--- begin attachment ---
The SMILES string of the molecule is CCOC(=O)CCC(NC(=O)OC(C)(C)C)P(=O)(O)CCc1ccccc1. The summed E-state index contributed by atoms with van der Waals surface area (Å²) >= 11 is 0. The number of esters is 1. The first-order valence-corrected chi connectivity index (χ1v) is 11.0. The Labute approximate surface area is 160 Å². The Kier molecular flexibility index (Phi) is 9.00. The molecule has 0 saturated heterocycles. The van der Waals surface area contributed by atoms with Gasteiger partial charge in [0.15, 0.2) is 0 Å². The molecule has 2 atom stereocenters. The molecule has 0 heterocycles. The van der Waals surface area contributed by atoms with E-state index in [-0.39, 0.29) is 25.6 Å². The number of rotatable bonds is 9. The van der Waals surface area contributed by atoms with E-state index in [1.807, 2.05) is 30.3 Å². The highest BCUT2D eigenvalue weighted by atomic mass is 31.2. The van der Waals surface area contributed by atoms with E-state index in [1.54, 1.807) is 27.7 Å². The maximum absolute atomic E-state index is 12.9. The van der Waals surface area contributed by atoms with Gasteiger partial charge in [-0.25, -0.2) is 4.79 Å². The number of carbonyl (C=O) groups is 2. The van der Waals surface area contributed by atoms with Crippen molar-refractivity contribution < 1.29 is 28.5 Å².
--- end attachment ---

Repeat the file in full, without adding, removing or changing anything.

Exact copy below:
The SMILES string of the molecule is CCOC(=O)CCC(NC(=O)OC(C)(C)C)P(=O)(O)CCc1ccccc1. The summed E-state index contributed by atoms with van der Waals surface area (Å²) >= 11 is 0. The number of esters is 1. The first-order valence-corrected chi connectivity index (χ1v) is 11.0. The Labute approximate surface area is 160 Å². The Kier molecular flexibility index (Phi) is 9.00. The molecule has 0 saturated heterocycles. The van der Waals surface area contributed by atoms with Gasteiger partial charge in [0.15, 0.2) is 0 Å². The molecule has 2 atom stereocenters. The molecule has 0 heterocycles. The van der Waals surface area contributed by atoms with E-state index in [-0.39, 0.29) is 25.6 Å². The number of rotatable bonds is 9. The van der Waals surface area contributed by atoms with E-state index in [1.807, 2.05) is 30.3 Å². The highest BCUT2D eigenvalue weighted by atomic mass is 31.2. The van der Waals surface area contributed by atoms with E-state index in [1.54, 1.807) is 27.7 Å². The maximum absolute atomic E-state index is 12.9. The van der Waals surface area contributed by atoms with Gasteiger partial charge in [-0.25, -0.2) is 4.79 Å². The number of carbonyl (C=O) groups is 2. The van der Waals surface area contributed by atoms with Crippen molar-refractivity contribution < 1.29 is 28.5 Å².